Last week, we got to watch Rep. Paul Ryan (R-Wis.) desperately spin his way out of his leading role in last year’s GOP-led government shutdown as he went on tour to promote “The Way Forward: Renewing the American Idea.”
Ryan’s newly published book, of course, is part memoir, part political analysis, part policy proposal sampler, and part 2016 presidential campaign launching pad. If Ryan wants to look presidential, he’ll need to distance himself from that deeply unpopular government shutdown he helped cause. And if he wants the GOP to look viable, Ryan needs to convince voters that his party is about something besides racism and opposing Obamacare, immigration, abortion, and gay marriage.
In his book, Ryan writes:
It was a suicide mission. This can’t be the full measure of our party and our movement. If it is, we’re dead and the country is lost.
For good measure, Ryan even denies supporting Newt Gingrich‘s government shutdown from back in President Bill Clinton’s administration.
I saw the damage it did. We couldn’t afford to take a hit like that again — not for a strategy that had no hope of advancing our core principles.
A spokesman from Ryan’s office even doubled down on Ryan’s shutdown denial in an email to The Huffington Post:
“Chairman Ryan voted several times both to avoid the shutdown and to restart funding for various parts of the government during the shutdown,”
As we used to say back in the 1980’s, say what? In September 2013, Ryan told reporters he wanted to use the debt ceiling as a “forcing mechanism.”
“We have a debt limit coming. Most budget agreements in the past have always involved debt limit increases. We think that’s the forcing mechanism, just like the Budget Control Act that President Obama signed before.”
On October 8, 2013, Ryan even wrote an op-ed piece in The Wall Street Journal demanding “entitlement reform” (drastically cutting earned benefits — like Social Security — that Americans have paid for all their working lives) in exchange for ending the shutdown.
If you’re inclined to excuse Paul Ryan by claiming he had to pander to his Tea Party base in public, you can forget that. The Washington Post even reported that Ryan continued his obstruction behind closed doors, in a meeting with House and Senate leaders.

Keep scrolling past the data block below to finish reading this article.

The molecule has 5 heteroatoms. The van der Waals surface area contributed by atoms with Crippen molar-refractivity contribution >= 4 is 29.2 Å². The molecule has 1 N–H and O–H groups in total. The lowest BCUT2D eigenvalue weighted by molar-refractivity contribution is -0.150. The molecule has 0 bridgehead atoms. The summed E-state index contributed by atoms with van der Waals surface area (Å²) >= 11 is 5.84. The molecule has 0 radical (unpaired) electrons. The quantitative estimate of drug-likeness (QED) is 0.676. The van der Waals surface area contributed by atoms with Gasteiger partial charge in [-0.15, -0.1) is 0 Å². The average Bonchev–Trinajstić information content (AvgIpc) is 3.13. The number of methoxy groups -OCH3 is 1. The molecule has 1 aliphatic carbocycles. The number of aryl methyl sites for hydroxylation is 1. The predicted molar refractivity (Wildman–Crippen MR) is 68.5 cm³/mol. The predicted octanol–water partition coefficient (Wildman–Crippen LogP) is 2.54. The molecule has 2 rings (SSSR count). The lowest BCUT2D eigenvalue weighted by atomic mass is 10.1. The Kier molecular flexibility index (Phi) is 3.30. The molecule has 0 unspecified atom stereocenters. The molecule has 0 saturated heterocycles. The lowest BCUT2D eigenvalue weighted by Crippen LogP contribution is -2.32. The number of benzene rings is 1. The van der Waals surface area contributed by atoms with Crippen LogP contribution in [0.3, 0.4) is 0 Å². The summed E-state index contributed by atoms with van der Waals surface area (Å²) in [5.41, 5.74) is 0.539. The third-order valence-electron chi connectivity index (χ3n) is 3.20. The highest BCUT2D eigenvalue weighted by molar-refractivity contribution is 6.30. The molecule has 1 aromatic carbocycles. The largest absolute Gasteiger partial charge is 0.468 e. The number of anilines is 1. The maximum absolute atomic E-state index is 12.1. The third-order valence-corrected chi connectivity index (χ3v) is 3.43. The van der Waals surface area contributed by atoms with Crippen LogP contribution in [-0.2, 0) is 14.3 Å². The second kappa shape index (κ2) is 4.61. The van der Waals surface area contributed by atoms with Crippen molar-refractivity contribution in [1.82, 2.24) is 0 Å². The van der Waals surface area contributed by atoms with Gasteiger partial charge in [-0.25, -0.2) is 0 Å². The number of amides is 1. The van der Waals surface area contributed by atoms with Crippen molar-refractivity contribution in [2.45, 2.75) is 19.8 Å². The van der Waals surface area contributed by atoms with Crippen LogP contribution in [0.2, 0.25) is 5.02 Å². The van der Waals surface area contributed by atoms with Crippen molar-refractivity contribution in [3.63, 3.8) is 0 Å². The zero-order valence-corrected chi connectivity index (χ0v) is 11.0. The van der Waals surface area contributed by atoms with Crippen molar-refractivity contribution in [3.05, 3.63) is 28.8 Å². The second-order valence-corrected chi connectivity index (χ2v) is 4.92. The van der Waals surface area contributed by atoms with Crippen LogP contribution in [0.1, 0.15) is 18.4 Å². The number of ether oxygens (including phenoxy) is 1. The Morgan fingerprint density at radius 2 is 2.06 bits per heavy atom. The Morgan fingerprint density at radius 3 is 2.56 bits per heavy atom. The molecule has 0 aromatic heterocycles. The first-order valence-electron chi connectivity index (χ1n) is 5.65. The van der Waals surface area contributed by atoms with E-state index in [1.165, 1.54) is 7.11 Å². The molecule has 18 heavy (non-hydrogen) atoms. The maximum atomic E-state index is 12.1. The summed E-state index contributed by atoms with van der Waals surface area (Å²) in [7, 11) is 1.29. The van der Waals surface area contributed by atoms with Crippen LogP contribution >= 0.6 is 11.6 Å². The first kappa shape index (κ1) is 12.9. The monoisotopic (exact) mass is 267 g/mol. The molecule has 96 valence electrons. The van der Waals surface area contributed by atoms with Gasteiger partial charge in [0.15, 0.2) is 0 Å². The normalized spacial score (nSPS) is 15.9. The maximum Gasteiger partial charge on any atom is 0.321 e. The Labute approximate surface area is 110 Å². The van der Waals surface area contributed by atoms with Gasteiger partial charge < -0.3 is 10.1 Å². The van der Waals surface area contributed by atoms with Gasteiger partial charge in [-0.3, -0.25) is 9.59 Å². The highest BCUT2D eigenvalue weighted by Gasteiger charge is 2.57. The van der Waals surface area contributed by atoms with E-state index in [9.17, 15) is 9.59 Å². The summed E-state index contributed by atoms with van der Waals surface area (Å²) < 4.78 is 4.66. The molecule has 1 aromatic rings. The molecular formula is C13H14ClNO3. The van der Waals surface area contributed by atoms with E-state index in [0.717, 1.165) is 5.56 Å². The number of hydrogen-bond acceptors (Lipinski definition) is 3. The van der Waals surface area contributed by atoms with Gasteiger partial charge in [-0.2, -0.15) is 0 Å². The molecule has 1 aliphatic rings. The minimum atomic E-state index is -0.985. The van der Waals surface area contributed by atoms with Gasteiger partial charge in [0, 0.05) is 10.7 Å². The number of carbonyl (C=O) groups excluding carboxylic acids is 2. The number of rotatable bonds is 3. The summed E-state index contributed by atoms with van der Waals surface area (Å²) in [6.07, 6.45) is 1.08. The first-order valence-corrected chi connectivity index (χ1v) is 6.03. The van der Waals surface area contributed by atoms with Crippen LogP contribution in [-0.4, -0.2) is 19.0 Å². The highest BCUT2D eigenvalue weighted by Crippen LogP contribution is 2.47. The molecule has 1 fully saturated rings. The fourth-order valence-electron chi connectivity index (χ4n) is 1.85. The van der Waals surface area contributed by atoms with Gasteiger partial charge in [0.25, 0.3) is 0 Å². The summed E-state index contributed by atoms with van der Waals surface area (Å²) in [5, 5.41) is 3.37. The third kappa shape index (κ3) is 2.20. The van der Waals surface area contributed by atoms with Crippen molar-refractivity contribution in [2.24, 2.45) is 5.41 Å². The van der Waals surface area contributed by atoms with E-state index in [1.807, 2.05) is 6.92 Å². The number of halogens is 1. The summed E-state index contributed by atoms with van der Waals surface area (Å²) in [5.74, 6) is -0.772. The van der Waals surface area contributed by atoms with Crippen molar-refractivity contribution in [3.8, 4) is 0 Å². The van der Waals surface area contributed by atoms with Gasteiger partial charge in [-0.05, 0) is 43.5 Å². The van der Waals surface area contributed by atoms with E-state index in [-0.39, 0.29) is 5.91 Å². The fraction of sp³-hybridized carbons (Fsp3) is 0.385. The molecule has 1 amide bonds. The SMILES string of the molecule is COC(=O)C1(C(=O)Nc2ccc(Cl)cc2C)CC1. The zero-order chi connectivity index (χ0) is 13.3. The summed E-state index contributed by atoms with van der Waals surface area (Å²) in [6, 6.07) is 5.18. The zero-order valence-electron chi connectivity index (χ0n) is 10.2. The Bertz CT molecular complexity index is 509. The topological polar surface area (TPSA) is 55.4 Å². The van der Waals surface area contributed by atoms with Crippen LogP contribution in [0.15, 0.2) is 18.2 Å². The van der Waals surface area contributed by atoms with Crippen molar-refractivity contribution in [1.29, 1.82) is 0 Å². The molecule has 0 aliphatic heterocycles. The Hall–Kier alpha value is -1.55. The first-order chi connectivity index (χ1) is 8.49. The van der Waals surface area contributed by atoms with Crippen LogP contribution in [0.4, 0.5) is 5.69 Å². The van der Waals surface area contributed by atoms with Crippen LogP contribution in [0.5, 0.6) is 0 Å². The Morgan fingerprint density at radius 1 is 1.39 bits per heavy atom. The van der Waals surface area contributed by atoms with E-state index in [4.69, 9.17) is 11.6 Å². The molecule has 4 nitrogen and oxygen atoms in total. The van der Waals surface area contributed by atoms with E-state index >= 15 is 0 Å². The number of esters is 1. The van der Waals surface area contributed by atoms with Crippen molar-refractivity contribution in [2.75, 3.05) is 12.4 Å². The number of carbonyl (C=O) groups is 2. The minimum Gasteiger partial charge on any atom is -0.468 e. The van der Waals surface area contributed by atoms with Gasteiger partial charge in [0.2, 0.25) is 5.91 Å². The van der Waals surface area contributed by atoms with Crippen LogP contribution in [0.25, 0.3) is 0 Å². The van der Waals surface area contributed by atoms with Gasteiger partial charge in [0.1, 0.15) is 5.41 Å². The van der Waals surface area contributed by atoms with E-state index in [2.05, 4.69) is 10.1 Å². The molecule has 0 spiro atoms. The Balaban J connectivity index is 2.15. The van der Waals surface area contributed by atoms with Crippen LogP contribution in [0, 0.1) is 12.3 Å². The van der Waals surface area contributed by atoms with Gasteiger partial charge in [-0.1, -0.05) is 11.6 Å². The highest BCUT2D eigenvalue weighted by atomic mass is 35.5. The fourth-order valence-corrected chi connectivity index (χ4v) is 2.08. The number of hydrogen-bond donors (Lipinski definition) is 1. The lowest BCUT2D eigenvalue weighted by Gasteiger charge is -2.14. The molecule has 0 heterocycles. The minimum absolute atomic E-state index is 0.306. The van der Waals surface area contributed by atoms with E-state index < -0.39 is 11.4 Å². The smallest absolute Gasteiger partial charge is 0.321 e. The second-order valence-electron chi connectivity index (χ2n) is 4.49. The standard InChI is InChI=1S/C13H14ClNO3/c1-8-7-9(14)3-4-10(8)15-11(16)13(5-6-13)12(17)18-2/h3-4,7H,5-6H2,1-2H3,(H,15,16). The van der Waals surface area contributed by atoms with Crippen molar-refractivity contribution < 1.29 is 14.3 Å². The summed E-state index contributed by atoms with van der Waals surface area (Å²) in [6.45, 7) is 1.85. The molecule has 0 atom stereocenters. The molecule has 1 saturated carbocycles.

According to two Republicans familiar with the exchange, Ryan argued that the House would need those deadlines as “leverage” for delaying the health-care law’s individual mandate and adding a “conscience clause” — allowing employers and insurers to opt out of birth-control coverage if they find it objectionable on moral or religious grounds — and mentioned tax and entitlement goals Ryan had focused on in a recent op-ed in the Wall Street Journal.
The GOP’s government shutdown wound up costing our already ailing economy $24 billion. No wonder Ryan writes that his party’s “preaching to the choir” of mean, white, silent generation racists “isn’t working,” and that “the choir is shrinking.”
Ryan also writes that the Republican party’s only strength consists of their stubborn clinging to ideas that are conclusively proven not to work:
“A winning party knows how to play to its strengths, and our greatest strengths are the conviction, intellectual force, and moral idealism of the conservative cause. Take those away, and what’s really left?”
Hello Republicans? Replacing “big government” with the tyranny of unelected corporations and big money has not given us “freedom.”
Watch Ryan promote his book on Fox.
Here’s a video with Ryan
preaching to the choir promoting his repackaged stale ideas on Fox’s The O’Reilly Factor.
Featured photo: Screen grab/book cover/”The Way Forward.”